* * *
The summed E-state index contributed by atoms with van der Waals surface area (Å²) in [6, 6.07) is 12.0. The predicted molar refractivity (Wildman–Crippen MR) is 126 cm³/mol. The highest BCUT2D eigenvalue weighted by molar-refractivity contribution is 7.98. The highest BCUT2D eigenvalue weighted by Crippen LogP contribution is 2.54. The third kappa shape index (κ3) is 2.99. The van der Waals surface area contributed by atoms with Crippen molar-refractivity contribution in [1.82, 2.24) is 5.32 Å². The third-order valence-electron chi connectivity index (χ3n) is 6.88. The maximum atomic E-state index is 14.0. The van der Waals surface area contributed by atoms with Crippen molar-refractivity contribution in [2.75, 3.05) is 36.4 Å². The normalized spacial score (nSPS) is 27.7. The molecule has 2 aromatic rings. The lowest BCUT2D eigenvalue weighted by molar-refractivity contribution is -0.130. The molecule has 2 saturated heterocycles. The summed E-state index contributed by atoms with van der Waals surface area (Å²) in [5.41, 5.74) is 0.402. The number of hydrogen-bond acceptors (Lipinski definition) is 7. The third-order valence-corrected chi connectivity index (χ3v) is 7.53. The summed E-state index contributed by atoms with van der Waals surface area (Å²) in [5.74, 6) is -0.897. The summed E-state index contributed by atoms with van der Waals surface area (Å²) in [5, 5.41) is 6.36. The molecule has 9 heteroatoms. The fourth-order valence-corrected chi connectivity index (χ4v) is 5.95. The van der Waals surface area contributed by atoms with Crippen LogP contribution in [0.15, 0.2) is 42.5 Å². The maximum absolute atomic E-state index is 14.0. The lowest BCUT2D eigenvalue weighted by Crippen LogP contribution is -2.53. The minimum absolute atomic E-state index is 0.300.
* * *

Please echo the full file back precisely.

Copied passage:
The summed E-state index contributed by atoms with van der Waals surface area (Å²) in [6, 6.07) is 12.0. The predicted molar refractivity (Wildman–Crippen MR) is 126 cm³/mol. The highest BCUT2D eigenvalue weighted by molar-refractivity contribution is 7.98. The highest BCUT2D eigenvalue weighted by Crippen LogP contribution is 2.54. The third kappa shape index (κ3) is 2.99. The van der Waals surface area contributed by atoms with Crippen molar-refractivity contribution in [1.82, 2.24) is 5.32 Å². The third-order valence-electron chi connectivity index (χ3n) is 6.88. The maximum atomic E-state index is 14.0. The van der Waals surface area contributed by atoms with Crippen molar-refractivity contribution in [2.75, 3.05) is 36.4 Å². The normalized spacial score (nSPS) is 27.7. The molecule has 2 aromatic rings. The lowest BCUT2D eigenvalue weighted by molar-refractivity contribution is -0.130. The molecule has 2 saturated heterocycles. The summed E-state index contributed by atoms with van der Waals surface area (Å²) in [5.41, 5.74) is 0.402. The number of hydrogen-bond acceptors (Lipinski definition) is 7. The third-order valence-corrected chi connectivity index (χ3v) is 7.53. The summed E-state index contributed by atoms with van der Waals surface area (Å²) in [5.74, 6) is -0.897. The summed E-state index contributed by atoms with van der Waals surface area (Å²) in [5, 5.41) is 6.36. The molecule has 9 heteroatoms. The fourth-order valence-corrected chi connectivity index (χ4v) is 5.95. The van der Waals surface area contributed by atoms with Crippen LogP contribution in [0.15, 0.2) is 42.5 Å². The maximum absolute atomic E-state index is 14.0. The lowest BCUT2D eigenvalue weighted by Crippen LogP contribution is -2.53. The minimum absolute atomic E-state index is 0.300.